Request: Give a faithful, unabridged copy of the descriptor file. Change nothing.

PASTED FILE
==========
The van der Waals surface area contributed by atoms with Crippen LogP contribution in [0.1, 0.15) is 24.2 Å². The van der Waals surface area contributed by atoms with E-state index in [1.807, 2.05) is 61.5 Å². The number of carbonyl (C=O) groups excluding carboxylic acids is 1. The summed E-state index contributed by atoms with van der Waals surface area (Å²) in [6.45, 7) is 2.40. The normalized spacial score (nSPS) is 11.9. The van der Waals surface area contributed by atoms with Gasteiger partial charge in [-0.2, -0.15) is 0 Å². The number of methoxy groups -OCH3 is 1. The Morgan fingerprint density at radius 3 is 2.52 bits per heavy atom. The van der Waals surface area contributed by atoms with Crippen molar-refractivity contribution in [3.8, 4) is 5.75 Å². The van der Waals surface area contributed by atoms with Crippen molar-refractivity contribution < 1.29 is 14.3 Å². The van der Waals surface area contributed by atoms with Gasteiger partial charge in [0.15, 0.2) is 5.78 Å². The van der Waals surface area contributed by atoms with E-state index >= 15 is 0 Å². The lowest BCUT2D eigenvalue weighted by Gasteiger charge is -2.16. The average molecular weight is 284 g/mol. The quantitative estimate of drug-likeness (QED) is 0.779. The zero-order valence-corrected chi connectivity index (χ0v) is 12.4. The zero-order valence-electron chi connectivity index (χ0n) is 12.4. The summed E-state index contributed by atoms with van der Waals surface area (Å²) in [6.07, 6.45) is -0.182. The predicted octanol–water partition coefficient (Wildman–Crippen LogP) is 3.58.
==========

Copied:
The van der Waals surface area contributed by atoms with Crippen LogP contribution in [0.1, 0.15) is 24.2 Å². The van der Waals surface area contributed by atoms with E-state index in [1.807, 2.05) is 61.5 Å². The number of carbonyl (C=O) groups excluding carboxylic acids is 1. The summed E-state index contributed by atoms with van der Waals surface area (Å²) in [6.45, 7) is 2.40. The normalized spacial score (nSPS) is 11.9. The van der Waals surface area contributed by atoms with Gasteiger partial charge in [-0.2, -0.15) is 0 Å². The number of methoxy groups -OCH3 is 1. The Morgan fingerprint density at radius 3 is 2.52 bits per heavy atom. The van der Waals surface area contributed by atoms with Crippen molar-refractivity contribution in [3.8, 4) is 5.75 Å². The van der Waals surface area contributed by atoms with Crippen molar-refractivity contribution < 1.29 is 14.3 Å². The van der Waals surface area contributed by atoms with Gasteiger partial charge in [0.15, 0.2) is 5.78 Å². The van der Waals surface area contributed by atoms with E-state index >= 15 is 0 Å². The lowest BCUT2D eigenvalue weighted by Gasteiger charge is -2.16. The average molecular weight is 284 g/mol. The quantitative estimate of drug-likeness (QED) is 0.779. The zero-order valence-corrected chi connectivity index (χ0v) is 12.4. The zero-order valence-electron chi connectivity index (χ0n) is 12.4. The summed E-state index contributed by atoms with van der Waals surface area (Å²) in [6.07, 6.45) is -0.182. The predicted octanol–water partition coefficient (Wildman–Crippen LogP) is 3.58.